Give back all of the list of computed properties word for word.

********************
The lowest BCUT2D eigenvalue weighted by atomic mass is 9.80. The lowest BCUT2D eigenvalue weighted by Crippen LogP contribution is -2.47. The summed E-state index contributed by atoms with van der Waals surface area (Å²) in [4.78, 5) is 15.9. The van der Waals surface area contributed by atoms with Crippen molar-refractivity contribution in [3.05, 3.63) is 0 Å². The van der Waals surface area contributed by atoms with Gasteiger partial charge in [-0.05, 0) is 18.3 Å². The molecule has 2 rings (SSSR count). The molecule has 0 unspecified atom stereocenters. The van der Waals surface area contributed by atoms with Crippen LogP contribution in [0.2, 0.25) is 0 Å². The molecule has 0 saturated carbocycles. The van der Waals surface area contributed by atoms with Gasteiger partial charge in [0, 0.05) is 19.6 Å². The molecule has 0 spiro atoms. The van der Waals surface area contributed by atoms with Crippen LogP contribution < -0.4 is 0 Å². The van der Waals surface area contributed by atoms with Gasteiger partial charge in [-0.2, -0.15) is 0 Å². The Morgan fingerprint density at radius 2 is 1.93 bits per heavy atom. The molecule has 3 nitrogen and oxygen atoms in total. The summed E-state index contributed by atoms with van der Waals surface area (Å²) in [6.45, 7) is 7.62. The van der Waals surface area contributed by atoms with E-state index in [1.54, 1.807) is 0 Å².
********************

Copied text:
The lowest BCUT2D eigenvalue weighted by atomic mass is 9.80. The lowest BCUT2D eigenvalue weighted by Crippen LogP contribution is -2.47. The summed E-state index contributed by atoms with van der Waals surface area (Å²) in [4.78, 5) is 15.9. The van der Waals surface area contributed by atoms with Crippen molar-refractivity contribution in [3.05, 3.63) is 0 Å². The van der Waals surface area contributed by atoms with Gasteiger partial charge in [-0.05, 0) is 18.3 Å². The molecule has 2 rings (SSSR count). The molecule has 0 unspecified atom stereocenters. The van der Waals surface area contributed by atoms with Crippen LogP contribution in [0.2, 0.25) is 0 Å². The molecule has 0 saturated carbocycles. The van der Waals surface area contributed by atoms with Gasteiger partial charge in [0, 0.05) is 19.6 Å². The molecule has 0 spiro atoms. The van der Waals surface area contributed by atoms with Crippen LogP contribution < -0.4 is 0 Å². The van der Waals surface area contributed by atoms with Gasteiger partial charge in [-0.2, -0.15) is 0 Å². The Morgan fingerprint density at radius 2 is 1.93 bits per heavy atom. The molecule has 3 nitrogen and oxygen atoms in total. The summed E-state index contributed by atoms with van der Waals surface area (Å²) in [6.45, 7) is 7.62. The van der Waals surface area contributed by atoms with E-state index in [1.54, 1.807) is 0 Å².